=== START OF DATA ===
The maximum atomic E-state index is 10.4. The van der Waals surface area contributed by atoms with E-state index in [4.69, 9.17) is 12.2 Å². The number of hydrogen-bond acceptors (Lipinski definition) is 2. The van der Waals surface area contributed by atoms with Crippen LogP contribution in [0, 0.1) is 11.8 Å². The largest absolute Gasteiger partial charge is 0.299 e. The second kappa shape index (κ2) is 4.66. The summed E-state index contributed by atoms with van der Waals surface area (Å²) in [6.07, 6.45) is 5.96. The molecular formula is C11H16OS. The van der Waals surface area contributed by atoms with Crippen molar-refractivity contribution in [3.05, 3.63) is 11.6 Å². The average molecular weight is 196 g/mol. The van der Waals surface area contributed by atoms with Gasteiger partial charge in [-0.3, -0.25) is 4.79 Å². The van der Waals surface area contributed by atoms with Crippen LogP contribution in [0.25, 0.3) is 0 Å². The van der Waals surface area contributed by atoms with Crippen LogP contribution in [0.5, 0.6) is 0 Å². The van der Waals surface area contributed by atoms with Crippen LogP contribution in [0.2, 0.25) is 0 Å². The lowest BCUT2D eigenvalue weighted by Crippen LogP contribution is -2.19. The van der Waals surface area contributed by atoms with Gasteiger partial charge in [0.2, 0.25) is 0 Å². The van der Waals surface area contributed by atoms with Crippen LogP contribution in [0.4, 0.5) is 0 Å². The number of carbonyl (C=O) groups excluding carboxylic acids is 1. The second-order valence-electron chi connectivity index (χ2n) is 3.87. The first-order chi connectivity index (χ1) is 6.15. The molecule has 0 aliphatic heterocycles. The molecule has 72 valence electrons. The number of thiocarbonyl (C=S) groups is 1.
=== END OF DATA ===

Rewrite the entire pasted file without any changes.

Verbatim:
The maximum atomic E-state index is 10.4. The van der Waals surface area contributed by atoms with E-state index in [4.69, 9.17) is 12.2 Å². The number of hydrogen-bond acceptors (Lipinski definition) is 2. The van der Waals surface area contributed by atoms with Crippen LogP contribution in [0, 0.1) is 11.8 Å². The largest absolute Gasteiger partial charge is 0.299 e. The second kappa shape index (κ2) is 4.66. The summed E-state index contributed by atoms with van der Waals surface area (Å²) in [6.07, 6.45) is 5.96. The molecular formula is C11H16OS. The van der Waals surface area contributed by atoms with Crippen molar-refractivity contribution in [3.05, 3.63) is 11.6 Å². The average molecular weight is 196 g/mol. The van der Waals surface area contributed by atoms with Gasteiger partial charge in [-0.3, -0.25) is 4.79 Å². The van der Waals surface area contributed by atoms with Crippen LogP contribution in [0.25, 0.3) is 0 Å². The van der Waals surface area contributed by atoms with Crippen LogP contribution in [0.5, 0.6) is 0 Å². The van der Waals surface area contributed by atoms with Crippen LogP contribution in [0.2, 0.25) is 0 Å². The lowest BCUT2D eigenvalue weighted by Crippen LogP contribution is -2.19. The van der Waals surface area contributed by atoms with Gasteiger partial charge in [0.2, 0.25) is 0 Å². The van der Waals surface area contributed by atoms with Crippen LogP contribution in [0.4, 0.5) is 0 Å². The number of carbonyl (C=O) groups excluding carboxylic acids is 1. The second-order valence-electron chi connectivity index (χ2n) is 3.87. The first-order chi connectivity index (χ1) is 6.15. The molecule has 0 aliphatic heterocycles. The molecule has 72 valence electrons. The number of thiocarbonyl (C=S) groups is 1.